C. Sustaining life on a minimum amount of food.—Independent of the highly questionable, financial, or physical morality of this supposed virtue in opium, it happens to be opposed to actual fact. If opium succeeds in this instance, it puts the case hopelessly out of the condition of ever again resuming ordinary work, with or without opium, and thus leaves the poor wretch to carry

on a life of almost suspended animation, like the bear in the Himalayas throughout the winter months, when he lives on the fat stored up in the summer. The present prevalence of the opium habit in Orissa is entirely due to this dependence on opium to relieve, and deaden the pangs of hunger during the famine, and I consider that nothing could conceivably be more disastrous for a country, than a plea being found for the production of opium, and its unrestricted sale, than one based on this deadening property to the pangs of hunger. At the great pro-opium meeting of the Calcutta Medical Society, if there was one point more forcibly dwelt on than another, it was the absolute necessity of a good, and generous diet, if, according to these authorities, the opium habit is to be carried on harmlessly. Why do not those, who persistently support this property in opium, suggest the despatch of opium to the poor famine stricken districts of Central Asia, so that the limited supply of food may be made to go as far as possible, or are they prepared to explain how the Government, at their suggestion, did not' distribute gratuitously large quantities of opium throughout the districts visited with famine or scarcity, during the past thirty years, as they did quinine under similar conditions of malarial fever. If the poppy cultivation in India leans on a support like this, it, like the rule of the nation which endorses it, had better cease, and the country be entrusted to a nation whose code of government and honour is of a higher standard. But no Government that I have ever served under, has ever thought of this mode of relieving the horrors of famine, and it is another of the weapons, which the supporters of opium are driven to, in their dire straits for pro-opium arguments.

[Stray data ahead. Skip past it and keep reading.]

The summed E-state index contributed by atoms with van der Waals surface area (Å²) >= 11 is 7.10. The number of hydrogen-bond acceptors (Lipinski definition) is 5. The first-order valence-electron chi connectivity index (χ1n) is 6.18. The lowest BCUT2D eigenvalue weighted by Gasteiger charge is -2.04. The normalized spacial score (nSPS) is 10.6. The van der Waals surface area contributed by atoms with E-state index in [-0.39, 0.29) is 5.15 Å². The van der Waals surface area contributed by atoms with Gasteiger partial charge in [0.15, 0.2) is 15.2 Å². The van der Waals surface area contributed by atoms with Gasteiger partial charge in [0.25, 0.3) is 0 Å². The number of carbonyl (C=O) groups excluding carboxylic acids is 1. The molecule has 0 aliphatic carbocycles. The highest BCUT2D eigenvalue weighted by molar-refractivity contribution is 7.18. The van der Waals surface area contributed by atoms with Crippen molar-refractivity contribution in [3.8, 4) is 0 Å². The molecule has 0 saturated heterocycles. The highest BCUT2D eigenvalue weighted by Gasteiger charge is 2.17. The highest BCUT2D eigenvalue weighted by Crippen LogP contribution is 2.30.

D. Aphrodisiac in impotence or sterility.—Nations whose social customs, as they relate to marriage, are such as seriously to induce and then confirm impotence and sterility, are much given to indulgence in aphrodisiac remedies, and no drug is more in request for this than opium, though, while it excites the function, it only does so to destroy it ultimately, and among the poorer and disreputable classes these form a very large proportion of the frequenters of the opium dens alluded to under the next head, E. The desire of paternity among Eastern nations, largely conduces to the administration of aphrodisiacs among the inmates of the Zenana, and opium unquestionably is the drug most

used, as it is by those engaged in horse-breeding operations in various districts in Northern India.